We got our first (mild) snowfall this morning (i'ts still coming down a little).
The photo below is a holly bush out back, and it put me in the mood to read
The Night Before Christmas (which I used to know by heart, as a kid).
Twas the night before Christmas, when all through the house
Not a creature was stirring, not even a mouse.
The stockings were hung by the chimney with care,
In hopes that St Nicholas soon would be there.
The children were nestled all snug in their beds,
While visions of sugar-plums danced in their heads.
And mamma in her kerchief, and I in my cap,
Had just settled our brains for a long winters nap.
When out on the lawn there arose such a clatter,
I sprang from the bed to see what was the matter.
Away to the window I flew like a flash,
Tore open the shutters and threw up the sash.
The moon on the breast of the new-fallen snow
Gave the lustre of mid-day to objects below.
When, what to my wondering eyes should appear,
But a miniature sleigh, and eight tinny reindeer.
With a little old driver, so lively and quick,
I knew in a moment it must be St Nick.
More rapid than eagles his coursers they came,
And he whistled, and shouted, and called them by name!
"Now Dasher! now, Dancer! now, Prancer and Vixen!
On, Comet! On, Cupid! on, on Donner and Blitzen!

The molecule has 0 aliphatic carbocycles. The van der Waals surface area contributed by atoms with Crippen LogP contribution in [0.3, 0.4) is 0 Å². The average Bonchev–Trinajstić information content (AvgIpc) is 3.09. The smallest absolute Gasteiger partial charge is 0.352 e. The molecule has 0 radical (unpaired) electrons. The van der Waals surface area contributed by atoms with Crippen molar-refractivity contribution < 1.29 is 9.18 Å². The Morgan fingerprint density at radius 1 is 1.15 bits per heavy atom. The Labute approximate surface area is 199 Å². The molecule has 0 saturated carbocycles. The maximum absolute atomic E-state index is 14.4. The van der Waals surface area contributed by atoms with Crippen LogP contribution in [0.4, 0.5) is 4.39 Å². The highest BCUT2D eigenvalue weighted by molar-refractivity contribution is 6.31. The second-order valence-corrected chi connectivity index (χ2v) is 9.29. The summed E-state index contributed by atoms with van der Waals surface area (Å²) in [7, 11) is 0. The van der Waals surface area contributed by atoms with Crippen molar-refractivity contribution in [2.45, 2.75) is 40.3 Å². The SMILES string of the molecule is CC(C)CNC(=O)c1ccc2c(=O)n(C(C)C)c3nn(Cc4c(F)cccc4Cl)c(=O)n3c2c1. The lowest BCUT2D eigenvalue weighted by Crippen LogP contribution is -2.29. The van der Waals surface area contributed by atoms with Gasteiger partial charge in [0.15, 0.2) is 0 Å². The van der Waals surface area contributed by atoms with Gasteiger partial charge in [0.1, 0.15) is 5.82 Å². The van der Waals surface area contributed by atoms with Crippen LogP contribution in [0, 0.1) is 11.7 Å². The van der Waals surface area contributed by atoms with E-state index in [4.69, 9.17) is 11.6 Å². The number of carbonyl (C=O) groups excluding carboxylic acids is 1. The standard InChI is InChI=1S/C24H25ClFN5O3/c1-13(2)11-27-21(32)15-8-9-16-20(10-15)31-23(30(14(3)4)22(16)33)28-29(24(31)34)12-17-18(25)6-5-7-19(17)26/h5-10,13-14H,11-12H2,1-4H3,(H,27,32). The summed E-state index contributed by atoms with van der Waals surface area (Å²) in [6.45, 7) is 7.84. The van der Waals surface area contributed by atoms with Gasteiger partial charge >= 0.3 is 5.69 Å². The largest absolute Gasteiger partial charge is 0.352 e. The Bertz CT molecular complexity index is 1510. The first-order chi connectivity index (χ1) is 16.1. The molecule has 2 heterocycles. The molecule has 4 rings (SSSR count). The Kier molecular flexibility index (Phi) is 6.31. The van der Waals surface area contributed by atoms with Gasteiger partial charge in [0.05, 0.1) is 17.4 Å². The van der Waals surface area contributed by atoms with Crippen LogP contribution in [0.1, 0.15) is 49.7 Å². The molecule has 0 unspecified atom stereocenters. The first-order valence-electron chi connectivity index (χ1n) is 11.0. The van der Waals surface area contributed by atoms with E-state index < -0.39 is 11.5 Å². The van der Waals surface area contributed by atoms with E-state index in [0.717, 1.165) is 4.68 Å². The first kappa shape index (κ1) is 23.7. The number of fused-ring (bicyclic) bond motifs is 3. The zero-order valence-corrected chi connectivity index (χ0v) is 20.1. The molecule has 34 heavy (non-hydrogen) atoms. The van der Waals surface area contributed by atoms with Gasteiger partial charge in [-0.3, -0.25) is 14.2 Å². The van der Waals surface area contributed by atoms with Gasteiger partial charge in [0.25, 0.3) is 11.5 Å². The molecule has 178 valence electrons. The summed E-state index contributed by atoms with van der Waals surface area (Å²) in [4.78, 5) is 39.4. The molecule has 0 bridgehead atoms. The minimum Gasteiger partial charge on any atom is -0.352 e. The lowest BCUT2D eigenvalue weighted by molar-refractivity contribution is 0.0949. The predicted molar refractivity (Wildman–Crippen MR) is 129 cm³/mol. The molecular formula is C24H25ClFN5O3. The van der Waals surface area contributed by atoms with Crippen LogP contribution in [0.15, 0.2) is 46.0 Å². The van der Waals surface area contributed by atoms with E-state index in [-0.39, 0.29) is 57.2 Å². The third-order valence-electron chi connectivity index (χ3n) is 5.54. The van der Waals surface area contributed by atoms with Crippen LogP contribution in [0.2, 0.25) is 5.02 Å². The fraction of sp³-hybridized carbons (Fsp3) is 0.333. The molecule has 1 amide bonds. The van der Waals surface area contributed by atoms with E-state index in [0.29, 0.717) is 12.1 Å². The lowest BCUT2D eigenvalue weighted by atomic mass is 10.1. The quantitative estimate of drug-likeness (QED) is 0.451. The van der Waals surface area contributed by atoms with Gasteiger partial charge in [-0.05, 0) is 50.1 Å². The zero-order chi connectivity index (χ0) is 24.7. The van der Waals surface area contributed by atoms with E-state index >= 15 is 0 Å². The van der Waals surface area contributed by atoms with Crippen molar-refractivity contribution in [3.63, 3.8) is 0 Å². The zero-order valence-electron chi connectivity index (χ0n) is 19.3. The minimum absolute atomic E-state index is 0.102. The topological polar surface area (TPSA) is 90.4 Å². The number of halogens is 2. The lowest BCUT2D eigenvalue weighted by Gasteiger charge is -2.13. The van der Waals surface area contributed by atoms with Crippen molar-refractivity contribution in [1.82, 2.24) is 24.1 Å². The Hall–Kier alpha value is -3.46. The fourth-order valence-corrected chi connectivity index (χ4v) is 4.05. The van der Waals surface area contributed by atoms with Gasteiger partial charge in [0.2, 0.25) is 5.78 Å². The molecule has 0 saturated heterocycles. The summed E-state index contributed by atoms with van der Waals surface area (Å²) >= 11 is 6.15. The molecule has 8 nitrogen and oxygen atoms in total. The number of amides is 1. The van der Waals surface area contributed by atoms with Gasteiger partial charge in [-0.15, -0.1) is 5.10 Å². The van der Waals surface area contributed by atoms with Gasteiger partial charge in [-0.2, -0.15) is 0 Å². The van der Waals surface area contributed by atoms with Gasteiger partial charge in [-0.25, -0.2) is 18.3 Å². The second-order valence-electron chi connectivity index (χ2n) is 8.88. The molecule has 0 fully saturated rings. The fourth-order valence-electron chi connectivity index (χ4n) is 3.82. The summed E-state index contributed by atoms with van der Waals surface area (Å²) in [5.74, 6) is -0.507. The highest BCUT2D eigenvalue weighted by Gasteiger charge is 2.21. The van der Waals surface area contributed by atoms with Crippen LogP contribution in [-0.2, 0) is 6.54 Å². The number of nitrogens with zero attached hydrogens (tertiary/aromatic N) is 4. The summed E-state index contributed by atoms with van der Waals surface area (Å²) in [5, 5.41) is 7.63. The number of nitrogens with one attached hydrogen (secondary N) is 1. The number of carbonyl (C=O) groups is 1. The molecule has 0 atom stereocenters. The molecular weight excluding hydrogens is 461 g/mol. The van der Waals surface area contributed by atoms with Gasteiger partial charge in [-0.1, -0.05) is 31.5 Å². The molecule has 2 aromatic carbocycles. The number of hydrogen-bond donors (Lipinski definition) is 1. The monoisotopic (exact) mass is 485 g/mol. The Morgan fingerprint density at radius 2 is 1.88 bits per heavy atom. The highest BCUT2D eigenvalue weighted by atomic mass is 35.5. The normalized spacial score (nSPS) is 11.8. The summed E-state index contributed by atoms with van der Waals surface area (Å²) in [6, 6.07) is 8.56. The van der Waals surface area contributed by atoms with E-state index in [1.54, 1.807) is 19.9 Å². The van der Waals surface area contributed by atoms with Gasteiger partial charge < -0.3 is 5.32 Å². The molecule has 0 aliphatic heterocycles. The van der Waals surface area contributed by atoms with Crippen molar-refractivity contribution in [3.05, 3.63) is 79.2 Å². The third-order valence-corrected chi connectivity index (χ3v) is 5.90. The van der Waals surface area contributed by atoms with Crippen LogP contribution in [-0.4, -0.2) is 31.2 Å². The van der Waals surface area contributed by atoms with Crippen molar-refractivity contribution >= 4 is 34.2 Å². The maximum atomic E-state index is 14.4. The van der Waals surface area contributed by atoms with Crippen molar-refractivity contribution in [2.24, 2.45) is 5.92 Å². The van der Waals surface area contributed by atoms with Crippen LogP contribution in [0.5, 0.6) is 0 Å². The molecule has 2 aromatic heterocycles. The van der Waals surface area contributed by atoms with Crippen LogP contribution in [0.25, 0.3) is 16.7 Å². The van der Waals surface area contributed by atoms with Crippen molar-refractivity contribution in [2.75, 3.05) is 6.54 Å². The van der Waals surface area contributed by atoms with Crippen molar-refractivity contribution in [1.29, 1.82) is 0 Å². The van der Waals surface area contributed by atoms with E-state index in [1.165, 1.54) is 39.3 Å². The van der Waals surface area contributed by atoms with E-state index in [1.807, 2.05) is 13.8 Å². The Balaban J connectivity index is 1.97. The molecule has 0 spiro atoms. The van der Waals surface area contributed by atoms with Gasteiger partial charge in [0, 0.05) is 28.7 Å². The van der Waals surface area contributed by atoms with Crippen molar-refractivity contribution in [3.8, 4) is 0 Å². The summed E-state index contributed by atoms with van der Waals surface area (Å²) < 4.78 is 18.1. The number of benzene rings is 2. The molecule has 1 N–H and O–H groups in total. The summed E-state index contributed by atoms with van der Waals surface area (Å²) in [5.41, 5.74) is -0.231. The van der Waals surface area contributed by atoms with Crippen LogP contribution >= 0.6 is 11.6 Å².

To the top of the porch! to the top of the wall!
Now dash away! Dash away! Dash away all!"
As dry leaves that before the wild hurricane fly,
When they meet with an obstacle, mount to the sky.
So up to the house-top the coursers they flew,
With the sleigh full of Toys, and St Nicholas too.
And then, in a twinkling, I heard on the roof
The prancing and pawing of each little hoof.
As I drew in my head, and was turning around,
Down the chimney St Nicholas came with a bound.
He was dressed all in fur, from his head to his foot,
And his clothes were all tarnished with ashes and soot.
A bundle of Toys he had flung on his back,
And he looked like a peddler, just opening his pack.
His eyes-how they twinkled! his dimples how merry!
His cheeks were like roses, his nose like a cherry!
His droll little mouth was drawn up like a bow,
And the beard of his chin was as white as the snow.
The stump of a pipe he held tight in his teeth,
And the smoke it encircled his head like a wreath.
He had a broad face and a little round belly,
That shook when he laughed, like a bowlful of jelly!
He was chubby and plump, a right jolly old elf,
And I laughed when I saw him, in spite of myself!
A wink of his eye and a twist of his head,
Soon gave me to know I had nothing to dread.
He spoke not a word, but went straight to his work,
And filled all the stockings, then turned with a jerk.
And laying his finger aside of his nose,
And giving a nod, up the chimney he rose!
He sprang to his sleigh, to his team gave a whistle,
And away they all flew like the down of a thistle.
But I heard him exclaim, ere he drove out of sight . . .
"Happy Christmas to all, and to all a good-night!"
Sentences (or "why i don't understand art")
from one of the books i am laboring with to understand why people paint the %$#@$# they paint . . .
..." There are several portraits of this period to which Madame Matisse should be compared, notable Mlle Yvonne Landsberg of 1914, in which the heart shaped motif of the body is reinforced by concentric contours to create a unique decorative effect of illusionary transparent planes bearing at least an accidental relationship to one of cubism's cardinal constructive devices. . . "